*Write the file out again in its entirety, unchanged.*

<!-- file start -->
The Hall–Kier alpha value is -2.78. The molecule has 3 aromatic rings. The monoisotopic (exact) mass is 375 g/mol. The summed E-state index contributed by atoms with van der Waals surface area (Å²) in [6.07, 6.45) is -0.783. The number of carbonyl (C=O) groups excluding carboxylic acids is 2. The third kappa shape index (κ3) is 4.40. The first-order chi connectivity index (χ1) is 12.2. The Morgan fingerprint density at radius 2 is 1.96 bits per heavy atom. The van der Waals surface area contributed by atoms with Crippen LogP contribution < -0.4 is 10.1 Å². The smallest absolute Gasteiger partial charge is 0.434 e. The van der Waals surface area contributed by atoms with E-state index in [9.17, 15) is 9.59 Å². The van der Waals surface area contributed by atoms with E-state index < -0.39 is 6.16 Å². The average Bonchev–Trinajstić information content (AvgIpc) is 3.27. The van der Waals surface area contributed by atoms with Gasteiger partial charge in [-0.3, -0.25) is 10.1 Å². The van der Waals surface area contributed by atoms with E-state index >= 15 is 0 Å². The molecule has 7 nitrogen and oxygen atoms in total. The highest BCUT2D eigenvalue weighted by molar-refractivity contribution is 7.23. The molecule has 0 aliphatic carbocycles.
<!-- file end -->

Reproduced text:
The Hall–Kier alpha value is -2.78. The molecule has 3 aromatic rings. The monoisotopic (exact) mass is 375 g/mol. The summed E-state index contributed by atoms with van der Waals surface area (Å²) in [6.07, 6.45) is -0.783. The number of carbonyl (C=O) groups excluding carboxylic acids is 2. The third kappa shape index (κ3) is 4.40. The first-order chi connectivity index (χ1) is 12.2. The Morgan fingerprint density at radius 2 is 1.96 bits per heavy atom. The van der Waals surface area contributed by atoms with Crippen LogP contribution < -0.4 is 10.1 Å². The smallest absolute Gasteiger partial charge is 0.434 e. The van der Waals surface area contributed by atoms with E-state index in [9.17, 15) is 9.59 Å². The van der Waals surface area contributed by atoms with E-state index < -0.39 is 6.16 Å². The average Bonchev–Trinajstić information content (AvgIpc) is 3.27. The van der Waals surface area contributed by atoms with Gasteiger partial charge in [-0.3, -0.25) is 10.1 Å². The van der Waals surface area contributed by atoms with E-state index >= 15 is 0 Å². The molecule has 7 nitrogen and oxygen atoms in total. The highest BCUT2D eigenvalue weighted by molar-refractivity contribution is 7.23. The molecule has 0 aliphatic carbocycles.